Saturday, May 24, 2014

Ask the Sex Doc 15: Fretting over foreskin, record orgasms, and the ol' wizard sleeve myth

Posted By on Sat, May 24, 2014 at 12:05 AM


Oh, are you new here? Here's the run-down: One IU Kinsey Institute Ph.D., one smartass, once a week. Got a burning question? That's how we keep this crazy train chugging along, so send 'em in! askthesexdoc@nuvo.net or use our magical anonymous Tumblr inbox. 

Tough Turtleneck

I'm not circumcised and I'm not able to pull my foreskin back when I'm flaccid or erect. I have like a vein attached to the penis itself (or that thing, I don't know what it's called). I'm 20 years old and it's gotten to the point where I'm scared to have sex. What can I do? - Boywonder213, from the comments

Sarah: It's been a real doozy of a month for penises in our world, huh? To me, the idea of having any problems with my junk is like having problems with my car: Assume that you do not have the tools or expertise and proceed immediately to a professional. True, my junk is more of a V8 configuration tucked up in the backend, whereas you're rocking a street-legal, exposed-engine straight 8 (you're welcome, race fans), and you might be tempted to think that you should be able to fix it just because it's already right out there, and you're a dude and cars and dicks, amirite? Fortunately, though this is an embarrassing thing for you to deal with, every urologist has seen it hundreds of times and will be able to figure out a solution a lot faster than one more WebMD search will get you. Call your doctor. Do it now.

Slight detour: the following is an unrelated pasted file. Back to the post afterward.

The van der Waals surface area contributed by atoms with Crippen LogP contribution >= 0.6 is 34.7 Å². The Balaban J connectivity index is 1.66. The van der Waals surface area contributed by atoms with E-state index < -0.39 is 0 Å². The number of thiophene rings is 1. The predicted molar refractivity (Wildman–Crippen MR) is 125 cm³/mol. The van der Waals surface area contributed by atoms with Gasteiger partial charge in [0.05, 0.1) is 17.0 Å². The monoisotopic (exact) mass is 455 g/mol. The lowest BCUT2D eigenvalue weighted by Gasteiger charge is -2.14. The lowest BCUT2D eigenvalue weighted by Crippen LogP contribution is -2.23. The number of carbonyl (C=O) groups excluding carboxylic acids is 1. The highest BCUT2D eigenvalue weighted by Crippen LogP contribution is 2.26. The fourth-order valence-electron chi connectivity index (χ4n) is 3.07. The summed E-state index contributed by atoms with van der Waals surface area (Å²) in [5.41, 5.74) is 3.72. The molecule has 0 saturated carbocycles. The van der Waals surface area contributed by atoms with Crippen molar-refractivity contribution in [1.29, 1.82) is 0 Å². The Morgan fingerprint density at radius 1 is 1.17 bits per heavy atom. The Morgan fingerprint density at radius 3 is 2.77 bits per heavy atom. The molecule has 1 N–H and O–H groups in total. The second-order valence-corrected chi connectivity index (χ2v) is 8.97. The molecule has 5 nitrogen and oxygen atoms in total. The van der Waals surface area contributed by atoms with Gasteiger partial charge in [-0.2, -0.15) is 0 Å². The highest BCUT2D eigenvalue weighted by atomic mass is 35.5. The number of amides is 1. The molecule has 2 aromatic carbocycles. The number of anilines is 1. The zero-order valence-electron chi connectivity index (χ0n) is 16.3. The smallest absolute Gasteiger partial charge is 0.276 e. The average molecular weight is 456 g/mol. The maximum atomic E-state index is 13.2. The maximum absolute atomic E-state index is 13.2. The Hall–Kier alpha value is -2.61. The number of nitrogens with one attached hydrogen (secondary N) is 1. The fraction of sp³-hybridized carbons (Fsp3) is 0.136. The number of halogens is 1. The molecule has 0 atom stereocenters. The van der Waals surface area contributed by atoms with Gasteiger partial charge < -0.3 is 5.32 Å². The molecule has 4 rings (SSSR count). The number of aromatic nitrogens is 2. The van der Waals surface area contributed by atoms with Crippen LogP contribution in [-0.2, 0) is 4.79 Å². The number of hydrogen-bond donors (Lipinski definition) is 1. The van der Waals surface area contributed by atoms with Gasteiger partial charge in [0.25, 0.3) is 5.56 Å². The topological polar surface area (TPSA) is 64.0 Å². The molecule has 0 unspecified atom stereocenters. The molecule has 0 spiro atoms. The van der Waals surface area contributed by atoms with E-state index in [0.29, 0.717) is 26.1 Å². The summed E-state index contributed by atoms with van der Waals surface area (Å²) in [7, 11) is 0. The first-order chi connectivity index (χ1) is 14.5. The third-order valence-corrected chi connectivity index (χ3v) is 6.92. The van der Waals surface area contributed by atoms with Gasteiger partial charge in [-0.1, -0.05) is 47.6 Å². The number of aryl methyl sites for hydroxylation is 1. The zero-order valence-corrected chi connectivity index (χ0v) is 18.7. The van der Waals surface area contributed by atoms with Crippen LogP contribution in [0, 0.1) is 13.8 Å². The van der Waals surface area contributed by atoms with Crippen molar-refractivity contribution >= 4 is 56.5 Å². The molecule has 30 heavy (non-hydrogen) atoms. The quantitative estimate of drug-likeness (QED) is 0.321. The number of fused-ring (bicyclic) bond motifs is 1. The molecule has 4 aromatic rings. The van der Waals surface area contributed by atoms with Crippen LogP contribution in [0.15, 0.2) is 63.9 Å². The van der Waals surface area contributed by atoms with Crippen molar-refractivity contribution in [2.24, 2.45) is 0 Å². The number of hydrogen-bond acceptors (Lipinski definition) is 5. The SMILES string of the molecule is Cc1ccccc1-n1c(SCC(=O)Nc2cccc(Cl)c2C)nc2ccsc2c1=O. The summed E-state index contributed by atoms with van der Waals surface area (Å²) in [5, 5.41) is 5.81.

Debby: Hands down, make an appointment with a urologist or a dermatologist so that you can find out more about why your foreskin won't retract. Some conditions are helped with topical creams or ointments and others may involve surgical interventions (e.g., circumcision of some degree).

Bannister'ed Booty

I've been with my boyfriend for 3 years. I was a virgin before we met (as was he) but I had fooled around. Very early in our relationship I made the mistake of telling him my "record number" of orgasms. Now he says the number occasionally pops into his mind and bothers him and he wants to "beat my high score." However, this was almost 10 years ago and I'm not sure my body is capable of that anymore. I have never enjoyed intimacy with anyone else like I do with him. How do I convince him of this? - Anonymous, from Tumblr

Sarah: If I knew enough to tell you how to convince a guy that he's really satisfying you, I'd be waist-deep in cash with several book deals under my belt. It turns out that the female capacity to convincingly fake orgasms is like the hole in the bucket of men's confidence in their capacity to satisfy a woman sexually. So let me get out my soap box and use this opportunity to say something I've always wanted to say: Ladies, stop faking orgasms! Stop it! It helps no one! You might think that it's helping your partner feel better about his abilities, but it never helps him learn what you like. Eventually, you'll care more about having a real orgasm than his feelings, and then you'll be up Blue Walls Creek with a poorly-trained oarman. As for the question-asker, if you want to let him know he's really satisfying you, when you're at dinner parties and social gatherings, just point at him across the room and continuously hip-thrust in his general direction until you're asked to leave. After all your friends stop inviting you places, you'll have more free time show him how much he gets you off.